In Small Claims Court, the right to appeal depends on whether you were the plaintiff or defendant in the case and whether you were the winning or losing party on the claims.  If you defended yourself in Small Claims Court and there is a judgment against you, the other side must wait 31 days before collecting on the judgment amount.  This means you have 30 days to appeal the judgment.  Once you file an appeal, the Superior Court will consider your case “de novo,” which means you have the opportunity to present your case as if it were a new trial.  Because your case will be heard in Superior Court, there are stricter procedural and evidentiary rules.  Unlike Small Claims Court, you are allowed to have an attorney represent you on your appeal in Superior Court.

Please note, though, if you were the plaintiff in your case and the court found in favor of the other side on your claims, you do not have the right to appeal the decision.  For example, if you bring a lawsuit against your tenant and you lose, you may not appeal the decision.  Similarly, if you bring a lawsuit against your tenant, who then files a “counterclaim” against you (new and different claims in the same case), the tenant may not appeal if he or she loses on those claims.  Before pursuing this course of action, it may be best to consult with an attorney to learn whether you have the right to appeal.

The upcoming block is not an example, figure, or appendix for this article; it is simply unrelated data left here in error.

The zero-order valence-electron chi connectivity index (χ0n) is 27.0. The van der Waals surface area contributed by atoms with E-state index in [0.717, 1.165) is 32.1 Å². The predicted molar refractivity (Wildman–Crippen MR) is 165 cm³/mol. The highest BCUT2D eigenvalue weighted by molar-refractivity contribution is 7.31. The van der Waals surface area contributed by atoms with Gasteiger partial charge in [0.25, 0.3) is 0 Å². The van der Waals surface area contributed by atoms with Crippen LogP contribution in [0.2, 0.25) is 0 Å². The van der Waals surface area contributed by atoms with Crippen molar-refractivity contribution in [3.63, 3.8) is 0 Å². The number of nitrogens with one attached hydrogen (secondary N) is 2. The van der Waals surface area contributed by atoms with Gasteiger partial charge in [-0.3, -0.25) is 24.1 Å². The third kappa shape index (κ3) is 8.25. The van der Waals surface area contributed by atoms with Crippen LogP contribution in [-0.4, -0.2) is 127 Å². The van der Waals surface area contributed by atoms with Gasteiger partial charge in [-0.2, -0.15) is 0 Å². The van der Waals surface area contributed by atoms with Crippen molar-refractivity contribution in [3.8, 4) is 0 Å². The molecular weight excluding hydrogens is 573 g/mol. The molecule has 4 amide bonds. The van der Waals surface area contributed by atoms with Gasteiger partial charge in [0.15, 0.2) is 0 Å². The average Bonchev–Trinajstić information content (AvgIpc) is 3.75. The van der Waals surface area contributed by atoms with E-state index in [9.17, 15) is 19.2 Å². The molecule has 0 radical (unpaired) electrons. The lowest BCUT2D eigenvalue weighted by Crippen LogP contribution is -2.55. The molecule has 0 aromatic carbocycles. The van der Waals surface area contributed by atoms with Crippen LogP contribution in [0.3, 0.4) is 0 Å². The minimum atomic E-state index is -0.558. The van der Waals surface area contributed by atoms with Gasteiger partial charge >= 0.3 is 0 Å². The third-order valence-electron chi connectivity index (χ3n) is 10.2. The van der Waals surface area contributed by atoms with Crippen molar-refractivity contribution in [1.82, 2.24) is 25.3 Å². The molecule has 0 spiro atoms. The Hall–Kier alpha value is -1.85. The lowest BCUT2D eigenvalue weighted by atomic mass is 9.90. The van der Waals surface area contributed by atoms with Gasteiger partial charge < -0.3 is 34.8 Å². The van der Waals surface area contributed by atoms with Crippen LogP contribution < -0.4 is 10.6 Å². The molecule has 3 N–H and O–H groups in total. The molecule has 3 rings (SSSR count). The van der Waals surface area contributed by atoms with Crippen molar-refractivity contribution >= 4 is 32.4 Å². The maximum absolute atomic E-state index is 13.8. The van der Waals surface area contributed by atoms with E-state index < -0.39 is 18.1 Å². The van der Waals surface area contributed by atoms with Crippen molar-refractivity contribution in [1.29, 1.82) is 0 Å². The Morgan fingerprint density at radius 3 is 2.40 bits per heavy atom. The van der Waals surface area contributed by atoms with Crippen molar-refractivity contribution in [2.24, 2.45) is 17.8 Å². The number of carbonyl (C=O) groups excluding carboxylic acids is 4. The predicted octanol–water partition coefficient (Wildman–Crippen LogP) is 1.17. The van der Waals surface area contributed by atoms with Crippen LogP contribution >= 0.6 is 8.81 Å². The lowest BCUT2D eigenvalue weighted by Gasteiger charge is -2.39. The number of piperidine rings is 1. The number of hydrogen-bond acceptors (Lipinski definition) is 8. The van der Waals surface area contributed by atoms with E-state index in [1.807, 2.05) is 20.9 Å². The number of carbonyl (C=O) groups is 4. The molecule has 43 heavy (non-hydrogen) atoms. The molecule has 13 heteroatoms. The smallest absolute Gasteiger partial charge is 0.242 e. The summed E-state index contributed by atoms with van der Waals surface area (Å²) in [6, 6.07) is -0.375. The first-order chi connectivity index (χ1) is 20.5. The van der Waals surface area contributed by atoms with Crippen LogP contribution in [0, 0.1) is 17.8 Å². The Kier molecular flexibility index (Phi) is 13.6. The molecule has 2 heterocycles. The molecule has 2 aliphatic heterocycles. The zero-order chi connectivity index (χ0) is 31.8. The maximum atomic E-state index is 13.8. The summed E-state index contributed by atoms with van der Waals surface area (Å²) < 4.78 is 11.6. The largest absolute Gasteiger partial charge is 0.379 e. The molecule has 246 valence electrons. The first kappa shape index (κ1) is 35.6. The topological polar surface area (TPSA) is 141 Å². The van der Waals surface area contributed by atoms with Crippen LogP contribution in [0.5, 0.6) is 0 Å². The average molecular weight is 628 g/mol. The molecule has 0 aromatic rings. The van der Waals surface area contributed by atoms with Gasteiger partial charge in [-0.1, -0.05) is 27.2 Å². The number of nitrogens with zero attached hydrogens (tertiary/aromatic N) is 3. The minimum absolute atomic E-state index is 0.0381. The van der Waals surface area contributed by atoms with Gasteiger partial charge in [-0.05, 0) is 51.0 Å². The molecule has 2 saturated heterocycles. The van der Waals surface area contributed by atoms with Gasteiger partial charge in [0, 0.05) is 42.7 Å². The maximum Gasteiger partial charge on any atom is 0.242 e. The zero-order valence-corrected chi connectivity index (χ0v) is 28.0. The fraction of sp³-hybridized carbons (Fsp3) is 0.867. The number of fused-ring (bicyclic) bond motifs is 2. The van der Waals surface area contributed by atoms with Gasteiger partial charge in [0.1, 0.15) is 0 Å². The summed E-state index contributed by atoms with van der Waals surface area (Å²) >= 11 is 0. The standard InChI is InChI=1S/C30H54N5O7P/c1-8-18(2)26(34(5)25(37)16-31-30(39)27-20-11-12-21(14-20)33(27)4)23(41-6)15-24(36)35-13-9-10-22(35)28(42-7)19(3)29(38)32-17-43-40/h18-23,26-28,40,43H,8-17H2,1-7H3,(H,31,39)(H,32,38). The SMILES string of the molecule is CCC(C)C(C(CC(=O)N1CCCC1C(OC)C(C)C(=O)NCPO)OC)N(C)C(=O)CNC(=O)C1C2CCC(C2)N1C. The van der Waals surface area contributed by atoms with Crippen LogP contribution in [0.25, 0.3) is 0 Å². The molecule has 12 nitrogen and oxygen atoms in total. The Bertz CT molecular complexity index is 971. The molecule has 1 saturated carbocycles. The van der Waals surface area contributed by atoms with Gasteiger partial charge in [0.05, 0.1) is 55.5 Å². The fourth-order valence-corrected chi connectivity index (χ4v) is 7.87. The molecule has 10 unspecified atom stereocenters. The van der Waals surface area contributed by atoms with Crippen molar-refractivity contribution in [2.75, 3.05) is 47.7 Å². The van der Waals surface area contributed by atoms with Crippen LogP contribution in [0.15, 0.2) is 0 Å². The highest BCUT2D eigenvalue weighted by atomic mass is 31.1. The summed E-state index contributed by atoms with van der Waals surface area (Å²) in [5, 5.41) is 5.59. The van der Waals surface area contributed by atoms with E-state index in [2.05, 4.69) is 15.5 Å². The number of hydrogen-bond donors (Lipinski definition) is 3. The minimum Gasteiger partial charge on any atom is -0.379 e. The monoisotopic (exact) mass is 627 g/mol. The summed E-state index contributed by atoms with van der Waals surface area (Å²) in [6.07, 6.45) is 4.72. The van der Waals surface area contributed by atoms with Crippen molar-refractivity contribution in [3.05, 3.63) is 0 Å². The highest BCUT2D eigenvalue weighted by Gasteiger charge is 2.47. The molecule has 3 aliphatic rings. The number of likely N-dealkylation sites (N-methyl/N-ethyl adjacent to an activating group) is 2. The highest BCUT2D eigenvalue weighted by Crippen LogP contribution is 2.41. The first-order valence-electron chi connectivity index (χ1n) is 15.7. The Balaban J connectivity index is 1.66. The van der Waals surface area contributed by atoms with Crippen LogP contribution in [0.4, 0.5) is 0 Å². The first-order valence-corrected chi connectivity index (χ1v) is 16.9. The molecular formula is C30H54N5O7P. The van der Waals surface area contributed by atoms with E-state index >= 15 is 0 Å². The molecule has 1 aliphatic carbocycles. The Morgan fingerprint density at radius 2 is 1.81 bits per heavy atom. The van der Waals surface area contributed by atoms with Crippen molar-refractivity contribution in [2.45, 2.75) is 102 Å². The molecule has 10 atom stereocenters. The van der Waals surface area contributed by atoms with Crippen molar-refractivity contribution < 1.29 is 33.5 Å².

Attorney Melissa King works with Owens & Wright, Attorneys at Law, in their Landlords Small Claims Legal Center.  She assists San Diego landlords, property owners, and property managers in the preparation, defense, and appeal of small claims matters.  The Landlords Small Claims Legal Center is open Monday – Friday from 9:00 AM to 5:00 PM.  Phone: (619) 795-8549.  Website: www.lsclc.com.